Systems out of Equilibrium

P. Collet

2001, v.7, №1, 117-118

ABSTRACT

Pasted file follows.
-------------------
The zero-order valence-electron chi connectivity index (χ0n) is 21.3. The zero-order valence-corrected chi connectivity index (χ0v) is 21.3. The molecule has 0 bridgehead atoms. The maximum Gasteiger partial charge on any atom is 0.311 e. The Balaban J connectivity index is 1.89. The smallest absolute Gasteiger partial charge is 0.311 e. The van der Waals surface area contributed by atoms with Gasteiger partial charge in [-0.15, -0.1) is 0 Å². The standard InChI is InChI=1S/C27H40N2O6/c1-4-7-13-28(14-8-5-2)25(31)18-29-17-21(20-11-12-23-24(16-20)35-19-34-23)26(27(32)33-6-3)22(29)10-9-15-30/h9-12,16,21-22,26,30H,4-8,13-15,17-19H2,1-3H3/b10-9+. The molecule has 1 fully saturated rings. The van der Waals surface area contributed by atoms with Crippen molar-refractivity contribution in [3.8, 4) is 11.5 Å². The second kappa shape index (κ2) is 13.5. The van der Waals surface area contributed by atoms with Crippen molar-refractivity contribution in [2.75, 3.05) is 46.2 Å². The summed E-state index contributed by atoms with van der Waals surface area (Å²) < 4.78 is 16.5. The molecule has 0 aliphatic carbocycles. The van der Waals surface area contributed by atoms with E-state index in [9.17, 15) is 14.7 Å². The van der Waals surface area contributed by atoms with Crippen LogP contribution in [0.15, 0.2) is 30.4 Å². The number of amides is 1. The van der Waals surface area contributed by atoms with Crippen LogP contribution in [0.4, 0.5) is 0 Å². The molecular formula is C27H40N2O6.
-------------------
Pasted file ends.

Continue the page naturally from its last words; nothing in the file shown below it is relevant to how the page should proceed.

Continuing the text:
Physical systems out of equilibrium are ubiquitous and have been the subject of intense study in particular since Boltzmann major breakthrough. Despite this intensive activity leading sometimes to heated debates among physicists, the problem is still far from satisfactorily solved. In particular some new promising ideas have emerged recently and it seemed timely to have a meeting with several of the recent contributors to this field. The first talk was given by J. Lebowitz about the notion of patterns. Non equilibrium systems (and equilibrium ones as well) often show more or less regular patterns, but this notion is rather elusive and a working definition is still looked for. The talk presented results in this direction for point processes. The second talk by C. Maes and the third talk by G. Gallavotti were devoted to the questions of entropy production and the large fluctuations of volume contraction during the time evolution of reversible systems. The affine large deviation behavior has been proposed by Ruelle and Gallavotti-Cohen as a principle for systems out of equilibrium. C. Maes described among other things the relations with irreversibility and spatio-temporal Gibbs measures. G. Gallavotti explained in particular how one can generalize the notion of equivalence of ensembles to obtain reversible systems equivalent to irreversible ones and discussed the possibilities of observing experimentally these effects. The fourth talk by C.A. Pillet presented an approach to systems far from equilibrium based on spectral theory, with a particular view towards systems coupled to heat reservoirs. Notions from the theory of $C^{*}$-algebras prove to be also fruitful for classical systems and leads to a definition of entropy production and heat flows. The fifth talk was delivered by S. Meleard about the Boltzmann equation. Using a probabilistic representation for the solutions, one can devise various approximation schemes leading in particular to interacting particle systems. Convergence of these schemes are also investigated in the form of central limit theorems. The last talk was given by J.-P. Eckmann about a chain of non linear oscillators with ends coupled to heat baths at different temperatures. This is a natural simple system where one could expect to observe a heat flow. The main difficulty which has been solved was to prove that there is in this situation a stationary measure. It has also been shown that this measure is unique, mixing, has a regular density and a non trivial heat flux.

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